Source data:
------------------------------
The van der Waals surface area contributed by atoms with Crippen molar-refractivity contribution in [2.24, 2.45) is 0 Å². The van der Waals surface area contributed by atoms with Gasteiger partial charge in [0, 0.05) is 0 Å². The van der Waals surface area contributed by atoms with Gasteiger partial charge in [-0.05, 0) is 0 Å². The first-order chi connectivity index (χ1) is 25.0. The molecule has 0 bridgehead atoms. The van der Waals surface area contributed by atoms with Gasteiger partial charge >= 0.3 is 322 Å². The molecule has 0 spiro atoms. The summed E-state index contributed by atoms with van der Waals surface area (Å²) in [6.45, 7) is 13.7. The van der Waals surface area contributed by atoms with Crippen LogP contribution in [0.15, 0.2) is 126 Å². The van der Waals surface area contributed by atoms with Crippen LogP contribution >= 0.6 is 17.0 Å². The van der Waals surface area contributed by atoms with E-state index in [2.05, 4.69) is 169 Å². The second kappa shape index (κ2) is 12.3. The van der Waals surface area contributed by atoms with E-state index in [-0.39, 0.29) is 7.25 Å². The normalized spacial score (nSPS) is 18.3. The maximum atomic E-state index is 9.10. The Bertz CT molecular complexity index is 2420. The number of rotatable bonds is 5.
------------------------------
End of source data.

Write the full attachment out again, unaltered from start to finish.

The van der Waals surface area contributed by atoms with Crippen molar-refractivity contribution in [2.24, 2.45) is 0 Å². The van der Waals surface area contributed by atoms with Gasteiger partial charge in [0, 0.05) is 0 Å². The van der Waals surface area contributed by atoms with Gasteiger partial charge in [-0.05, 0) is 0 Å². The first-order chi connectivity index (χ1) is 25.0. The molecule has 0 bridgehead atoms. The van der Waals surface area contributed by atoms with Gasteiger partial charge >= 0.3 is 322 Å². The molecule has 0 spiro atoms. The summed E-state index contributed by atoms with van der Waals surface area (Å²) in [6.45, 7) is 13.7. The van der Waals surface area contributed by atoms with Crippen LogP contribution in [0.15, 0.2) is 126 Å². The van der Waals surface area contributed by atoms with Crippen LogP contribution >= 0.6 is 17.0 Å². The van der Waals surface area contributed by atoms with E-state index in [2.05, 4.69) is 169 Å². The second kappa shape index (κ2) is 12.3. The van der Waals surface area contributed by atoms with E-state index in [-0.39, 0.29) is 7.25 Å². The normalized spacial score (nSPS) is 18.3. The maximum atomic E-state index is 9.10. The Bertz CT molecular complexity index is 2420. The number of rotatable bonds is 5.